Visual LISP, AutoLISP and General Customization

Visual LISP, AutoLISP and General Customization

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Mentor
BrentBurgess1980
Posts: 162
Registered: ‎06-16-2008
Message 1 of 3 (169 Views)
Accepted Solution

I#LLOAD

169 Views, 2 Replies
02-28-2012 05:49 PM

Hi all,

 

I am looking at a problem for a user who says a tool isnt working properly. This is legacy code, so not many people here know much about lisp.

 

The menu item macro is

^c^c^p(I#LLoad "PipeBreak");PIPEB

 

it returns

; error: no function definition: I#LLOAD

Command:  Unknown command "PIPEB".  Press F1 for help.

 

I have found the PipeBreak.lsp file, so I am assuming it has something to do with the I#LLOAD. What does that mean, if anything? I have Googled, but come up with nothing.

 

Any assistance would be greatly appreciated.

 

Brent

Hi,

 

Just use (load "PipeBreak") instead of (I#LLOAD "PipeBreak") , load it's a function that load a lisp file into Acad. If the file is in the AutoCAD search paths it will load that file, if not, you can add the directory to the search paths or load the file with the full path like: (load "c:/dir1/dir2..../PipeBreak.lsp"), another way is to add that lisp file to the startup suit.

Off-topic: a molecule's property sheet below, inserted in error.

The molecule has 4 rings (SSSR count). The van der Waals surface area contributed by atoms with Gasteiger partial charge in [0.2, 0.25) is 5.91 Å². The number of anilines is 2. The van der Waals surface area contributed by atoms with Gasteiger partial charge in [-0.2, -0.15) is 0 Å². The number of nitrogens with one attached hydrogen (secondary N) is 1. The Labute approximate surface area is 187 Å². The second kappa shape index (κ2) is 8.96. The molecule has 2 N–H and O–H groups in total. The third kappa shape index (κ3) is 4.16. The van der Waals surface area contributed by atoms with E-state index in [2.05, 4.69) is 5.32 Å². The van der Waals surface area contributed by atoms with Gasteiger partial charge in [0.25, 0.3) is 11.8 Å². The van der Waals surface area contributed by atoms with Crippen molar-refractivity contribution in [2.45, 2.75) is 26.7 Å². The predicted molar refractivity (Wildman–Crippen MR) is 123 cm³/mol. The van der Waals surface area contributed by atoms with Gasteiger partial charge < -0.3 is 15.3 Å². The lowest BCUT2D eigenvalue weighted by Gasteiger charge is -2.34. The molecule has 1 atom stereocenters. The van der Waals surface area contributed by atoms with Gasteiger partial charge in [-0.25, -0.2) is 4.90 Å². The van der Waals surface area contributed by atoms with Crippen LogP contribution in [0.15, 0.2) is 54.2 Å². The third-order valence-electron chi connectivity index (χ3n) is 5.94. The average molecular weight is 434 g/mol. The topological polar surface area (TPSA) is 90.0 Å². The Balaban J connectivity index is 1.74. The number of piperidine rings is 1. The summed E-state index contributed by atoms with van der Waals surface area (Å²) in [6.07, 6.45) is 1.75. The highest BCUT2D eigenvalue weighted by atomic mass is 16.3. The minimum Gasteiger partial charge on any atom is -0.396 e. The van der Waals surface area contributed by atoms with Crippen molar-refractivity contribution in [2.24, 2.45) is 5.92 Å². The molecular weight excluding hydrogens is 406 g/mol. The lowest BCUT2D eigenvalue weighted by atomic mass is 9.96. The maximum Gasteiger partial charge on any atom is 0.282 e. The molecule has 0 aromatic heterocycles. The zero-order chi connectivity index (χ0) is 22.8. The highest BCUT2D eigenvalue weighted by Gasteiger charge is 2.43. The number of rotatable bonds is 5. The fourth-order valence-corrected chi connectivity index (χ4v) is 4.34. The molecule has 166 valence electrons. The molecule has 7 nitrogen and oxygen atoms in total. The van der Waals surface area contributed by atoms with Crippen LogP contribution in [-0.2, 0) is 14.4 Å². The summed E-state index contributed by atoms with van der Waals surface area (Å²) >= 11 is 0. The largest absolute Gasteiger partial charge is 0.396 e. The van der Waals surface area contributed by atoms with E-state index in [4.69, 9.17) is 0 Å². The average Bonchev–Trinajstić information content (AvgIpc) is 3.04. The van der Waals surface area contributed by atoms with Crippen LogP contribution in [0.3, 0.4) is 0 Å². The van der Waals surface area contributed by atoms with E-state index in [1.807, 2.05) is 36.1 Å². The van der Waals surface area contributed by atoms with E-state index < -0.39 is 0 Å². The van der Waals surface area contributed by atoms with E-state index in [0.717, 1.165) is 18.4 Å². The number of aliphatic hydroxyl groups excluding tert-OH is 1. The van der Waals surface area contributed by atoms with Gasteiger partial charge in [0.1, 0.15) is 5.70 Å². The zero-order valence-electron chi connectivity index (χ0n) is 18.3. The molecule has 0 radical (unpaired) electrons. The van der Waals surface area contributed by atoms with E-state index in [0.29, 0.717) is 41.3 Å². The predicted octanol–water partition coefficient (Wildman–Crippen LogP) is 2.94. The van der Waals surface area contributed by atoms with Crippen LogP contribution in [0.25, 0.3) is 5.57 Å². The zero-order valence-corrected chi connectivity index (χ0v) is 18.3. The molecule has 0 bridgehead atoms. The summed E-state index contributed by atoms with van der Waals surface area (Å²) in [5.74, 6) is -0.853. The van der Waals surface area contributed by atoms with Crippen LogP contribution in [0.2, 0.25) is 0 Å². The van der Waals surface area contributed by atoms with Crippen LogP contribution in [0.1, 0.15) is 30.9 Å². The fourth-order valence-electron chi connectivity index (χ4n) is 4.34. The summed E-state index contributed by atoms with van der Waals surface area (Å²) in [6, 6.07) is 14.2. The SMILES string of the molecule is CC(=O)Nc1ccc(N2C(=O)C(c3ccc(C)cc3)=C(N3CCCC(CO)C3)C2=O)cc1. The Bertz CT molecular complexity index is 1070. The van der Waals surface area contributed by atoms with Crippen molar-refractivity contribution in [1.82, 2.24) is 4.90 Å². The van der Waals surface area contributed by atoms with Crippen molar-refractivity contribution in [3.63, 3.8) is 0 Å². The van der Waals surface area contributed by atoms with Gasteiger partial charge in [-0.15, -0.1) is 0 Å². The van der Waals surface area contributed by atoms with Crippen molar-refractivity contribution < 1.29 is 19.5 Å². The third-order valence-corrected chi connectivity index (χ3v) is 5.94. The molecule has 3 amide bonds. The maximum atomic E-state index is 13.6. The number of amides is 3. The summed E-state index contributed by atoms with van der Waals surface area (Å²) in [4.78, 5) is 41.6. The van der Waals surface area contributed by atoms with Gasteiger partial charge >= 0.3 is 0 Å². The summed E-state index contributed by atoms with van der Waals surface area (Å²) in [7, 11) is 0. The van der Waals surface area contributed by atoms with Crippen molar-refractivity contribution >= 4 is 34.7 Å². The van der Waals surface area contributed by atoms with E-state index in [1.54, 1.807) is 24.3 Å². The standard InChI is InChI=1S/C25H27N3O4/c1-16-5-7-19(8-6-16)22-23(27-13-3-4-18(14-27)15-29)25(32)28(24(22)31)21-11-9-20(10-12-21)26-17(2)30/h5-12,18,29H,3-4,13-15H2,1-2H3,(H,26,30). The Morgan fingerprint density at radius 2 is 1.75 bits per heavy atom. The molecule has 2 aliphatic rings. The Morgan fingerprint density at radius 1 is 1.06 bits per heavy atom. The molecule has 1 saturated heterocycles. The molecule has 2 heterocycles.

Gaton Nunez

Distinguished Mentor
gasty1001
Posts: 577
Registered: ‎04-11-2010
Message 2 of 3 (168 Views)

Re: I#LLOAD

02-28-2012 06:02 PM in reply to: BrentBurgess1980

Hi,

 

Just use (load "PipeBreak") instead of (I#LLOAD "PipeBreak") , load it's a function that load a lisp file into Acad. If the file is in the AutoCAD search paths it will load that file, if not, you can add the directory to the search paths or load the file with the full path like: (load "c:/dir1/dir2..../PipeBreak.lsp"), another way is to add that lisp file to the startup suit.

 

Gaton Nunez

*Expert Elite*
dgorsman
Posts: 5,596
Registered: ‎10-12-2006
Message 3 of 3 (124 Views)

Re: I#LLOAD

02-29-2012 08:18 AM in reply to: gasty1001

(load...) may not be an exact replacement.  The other function may set certain global variables, AutoCAD settings, block names, etc.  Its likely defined in another LSP or MNL file (if you're lucky), or in a FAS or VLX (if you aren't).

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